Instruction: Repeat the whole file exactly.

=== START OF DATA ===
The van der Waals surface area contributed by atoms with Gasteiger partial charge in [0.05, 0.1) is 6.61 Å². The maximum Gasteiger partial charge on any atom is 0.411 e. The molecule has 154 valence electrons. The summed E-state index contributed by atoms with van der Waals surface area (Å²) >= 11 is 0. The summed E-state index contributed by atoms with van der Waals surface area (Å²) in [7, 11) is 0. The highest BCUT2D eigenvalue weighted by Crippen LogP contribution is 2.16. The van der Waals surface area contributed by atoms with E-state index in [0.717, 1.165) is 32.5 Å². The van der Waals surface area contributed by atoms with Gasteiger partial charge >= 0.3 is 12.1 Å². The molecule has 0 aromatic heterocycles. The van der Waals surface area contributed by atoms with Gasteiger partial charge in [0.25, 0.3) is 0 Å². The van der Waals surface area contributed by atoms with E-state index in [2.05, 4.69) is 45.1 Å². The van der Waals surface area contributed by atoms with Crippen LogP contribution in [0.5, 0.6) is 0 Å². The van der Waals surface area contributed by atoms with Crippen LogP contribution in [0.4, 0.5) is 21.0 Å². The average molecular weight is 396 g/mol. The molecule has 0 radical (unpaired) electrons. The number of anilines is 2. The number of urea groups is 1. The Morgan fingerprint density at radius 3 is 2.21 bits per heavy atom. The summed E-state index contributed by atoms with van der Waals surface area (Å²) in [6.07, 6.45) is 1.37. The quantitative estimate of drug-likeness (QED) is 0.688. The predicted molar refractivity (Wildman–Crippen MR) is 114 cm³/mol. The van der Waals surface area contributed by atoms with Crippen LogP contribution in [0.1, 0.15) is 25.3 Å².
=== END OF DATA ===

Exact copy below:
The van der Waals surface area contributed by atoms with Gasteiger partial charge in [0.05, 0.1) is 6.61 Å². The maximum Gasteiger partial charge on any atom is 0.411 e. The molecule has 154 valence electrons. The summed E-state index contributed by atoms with van der Waals surface area (Å²) >= 11 is 0. The summed E-state index contributed by atoms with van der Waals surface area (Å²) in [7, 11) is 0. The highest BCUT2D eigenvalue weighted by Crippen LogP contribution is 2.16. The van der Waals surface area contributed by atoms with E-state index in [0.717, 1.165) is 32.5 Å². The van der Waals surface area contributed by atoms with Gasteiger partial charge >= 0.3 is 12.1 Å². The molecule has 0 aromatic heterocycles. The van der Waals surface area contributed by atoms with Gasteiger partial charge in [0.25, 0.3) is 0 Å². The van der Waals surface area contributed by atoms with E-state index in [2.05, 4.69) is 45.1 Å². The van der Waals surface area contributed by atoms with Crippen LogP contribution in [0.5, 0.6) is 0 Å². The van der Waals surface area contributed by atoms with Crippen LogP contribution in [0.4, 0.5) is 21.0 Å². The average molecular weight is 396 g/mol. The molecule has 0 radical (unpaired) electrons. The number of anilines is 2. The number of urea groups is 1. The Morgan fingerprint density at radius 3 is 2.21 bits per heavy atom. The summed E-state index contributed by atoms with van der Waals surface area (Å²) in [6.07, 6.45) is 1.37. The quantitative estimate of drug-likeness (QED) is 0.688. The predicted molar refractivity (Wildman–Crippen MR) is 114 cm³/mol. The van der Waals surface area contributed by atoms with Crippen LogP contribution in [0.1, 0.15) is 25.3 Å².